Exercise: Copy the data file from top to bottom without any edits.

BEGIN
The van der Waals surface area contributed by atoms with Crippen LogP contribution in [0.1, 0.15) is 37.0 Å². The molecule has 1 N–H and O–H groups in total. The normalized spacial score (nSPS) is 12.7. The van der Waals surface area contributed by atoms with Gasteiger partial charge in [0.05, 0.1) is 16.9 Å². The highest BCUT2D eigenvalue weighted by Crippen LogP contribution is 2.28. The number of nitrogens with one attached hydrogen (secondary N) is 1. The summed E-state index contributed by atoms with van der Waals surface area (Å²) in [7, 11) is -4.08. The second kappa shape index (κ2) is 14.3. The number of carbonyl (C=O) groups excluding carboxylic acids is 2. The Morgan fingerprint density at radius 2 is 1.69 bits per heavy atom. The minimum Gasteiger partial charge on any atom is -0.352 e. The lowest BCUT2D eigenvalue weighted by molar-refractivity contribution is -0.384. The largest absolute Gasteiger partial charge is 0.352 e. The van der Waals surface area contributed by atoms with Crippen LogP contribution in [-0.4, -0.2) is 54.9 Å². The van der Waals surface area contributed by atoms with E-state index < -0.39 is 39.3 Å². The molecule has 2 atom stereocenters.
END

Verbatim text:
The van der Waals surface area contributed by atoms with Crippen LogP contribution in [0.1, 0.15) is 37.0 Å². The molecule has 1 N–H and O–H groups in total. The normalized spacial score (nSPS) is 12.7. The van der Waals surface area contributed by atoms with Gasteiger partial charge in [0.05, 0.1) is 16.9 Å². The highest BCUT2D eigenvalue weighted by Crippen LogP contribution is 2.28. The number of nitrogens with one attached hydrogen (secondary N) is 1. The summed E-state index contributed by atoms with van der Waals surface area (Å²) in [7, 11) is -4.08. The second kappa shape index (κ2) is 14.3. The number of carbonyl (C=O) groups excluding carboxylic acids is 2. The Morgan fingerprint density at radius 2 is 1.69 bits per heavy atom. The minimum Gasteiger partial charge on any atom is -0.352 e. The lowest BCUT2D eigenvalue weighted by molar-refractivity contribution is -0.384. The largest absolute Gasteiger partial charge is 0.352 e. The van der Waals surface area contributed by atoms with Crippen LogP contribution in [-0.4, -0.2) is 54.9 Å². The van der Waals surface area contributed by atoms with E-state index < -0.39 is 39.3 Å². The molecule has 2 atom stereocenters.